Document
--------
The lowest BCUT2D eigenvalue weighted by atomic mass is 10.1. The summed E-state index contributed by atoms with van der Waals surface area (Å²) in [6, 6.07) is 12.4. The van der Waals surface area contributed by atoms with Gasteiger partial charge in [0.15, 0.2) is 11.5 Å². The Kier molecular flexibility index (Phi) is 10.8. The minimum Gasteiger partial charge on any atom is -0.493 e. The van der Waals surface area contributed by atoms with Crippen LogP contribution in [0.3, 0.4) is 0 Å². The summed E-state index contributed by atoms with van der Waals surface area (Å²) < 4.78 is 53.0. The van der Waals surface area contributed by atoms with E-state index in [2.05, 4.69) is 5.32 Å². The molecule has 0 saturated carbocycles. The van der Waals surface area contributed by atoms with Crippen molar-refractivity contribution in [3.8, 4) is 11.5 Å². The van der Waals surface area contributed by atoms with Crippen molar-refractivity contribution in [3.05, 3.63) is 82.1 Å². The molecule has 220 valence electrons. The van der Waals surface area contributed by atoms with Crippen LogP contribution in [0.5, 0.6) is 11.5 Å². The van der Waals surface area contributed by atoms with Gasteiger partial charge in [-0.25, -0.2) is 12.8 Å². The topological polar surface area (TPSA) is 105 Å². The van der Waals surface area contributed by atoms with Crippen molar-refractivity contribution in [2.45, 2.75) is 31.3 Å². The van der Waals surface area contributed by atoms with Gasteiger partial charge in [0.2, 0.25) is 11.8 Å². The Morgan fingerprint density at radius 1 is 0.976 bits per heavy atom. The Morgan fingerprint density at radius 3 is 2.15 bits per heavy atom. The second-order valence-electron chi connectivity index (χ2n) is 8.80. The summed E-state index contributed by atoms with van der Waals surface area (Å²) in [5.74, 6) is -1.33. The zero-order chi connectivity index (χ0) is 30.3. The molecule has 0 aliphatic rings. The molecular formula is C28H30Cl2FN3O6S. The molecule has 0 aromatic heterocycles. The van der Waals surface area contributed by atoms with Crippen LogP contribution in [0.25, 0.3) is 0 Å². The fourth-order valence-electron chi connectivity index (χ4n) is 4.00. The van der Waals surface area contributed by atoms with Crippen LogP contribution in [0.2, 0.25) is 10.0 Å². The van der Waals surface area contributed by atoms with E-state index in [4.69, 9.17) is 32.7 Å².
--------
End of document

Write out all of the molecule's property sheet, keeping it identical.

The lowest BCUT2D eigenvalue weighted by atomic mass is 10.1. The summed E-state index contributed by atoms with van der Waals surface area (Å²) in [6, 6.07) is 12.4. The van der Waals surface area contributed by atoms with Gasteiger partial charge in [0.15, 0.2) is 11.5 Å². The Kier molecular flexibility index (Phi) is 10.8. The minimum Gasteiger partial charge on any atom is -0.493 e. The van der Waals surface area contributed by atoms with Crippen LogP contribution in [0.3, 0.4) is 0 Å². The summed E-state index contributed by atoms with van der Waals surface area (Å²) < 4.78 is 53.0. The van der Waals surface area contributed by atoms with E-state index in [2.05, 4.69) is 5.32 Å². The molecule has 0 saturated carbocycles. The van der Waals surface area contributed by atoms with Crippen molar-refractivity contribution in [3.8, 4) is 11.5 Å². The van der Waals surface area contributed by atoms with Crippen molar-refractivity contribution in [3.05, 3.63) is 82.1 Å². The molecule has 220 valence electrons. The van der Waals surface area contributed by atoms with Crippen LogP contribution in [0.5, 0.6) is 11.5 Å². The van der Waals surface area contributed by atoms with Gasteiger partial charge in [-0.25, -0.2) is 12.8 Å². The topological polar surface area (TPSA) is 105 Å². The van der Waals surface area contributed by atoms with Crippen molar-refractivity contribution in [2.45, 2.75) is 31.3 Å². The van der Waals surface area contributed by atoms with Gasteiger partial charge in [0.2, 0.25) is 11.8 Å². The Morgan fingerprint density at radius 1 is 0.976 bits per heavy atom. The Morgan fingerprint density at radius 3 is 2.15 bits per heavy atom. The second-order valence-electron chi connectivity index (χ2n) is 8.80. The summed E-state index contributed by atoms with van der Waals surface area (Å²) in [5.74, 6) is -1.33. The zero-order chi connectivity index (χ0) is 30.3. The molecule has 0 aliphatic rings. The molecular formula is C28H30Cl2FN3O6S. The molecule has 0 aromatic heterocycles. The van der Waals surface area contributed by atoms with Crippen LogP contribution in [0.25, 0.3) is 0 Å². The fourth-order valence-electron chi connectivity index (χ4n) is 4.00. The van der Waals surface area contributed by atoms with Crippen LogP contribution in [0.2, 0.25) is 10.0 Å². The van der Waals surface area contributed by atoms with E-state index in [4.69, 9.17) is 32.7 Å².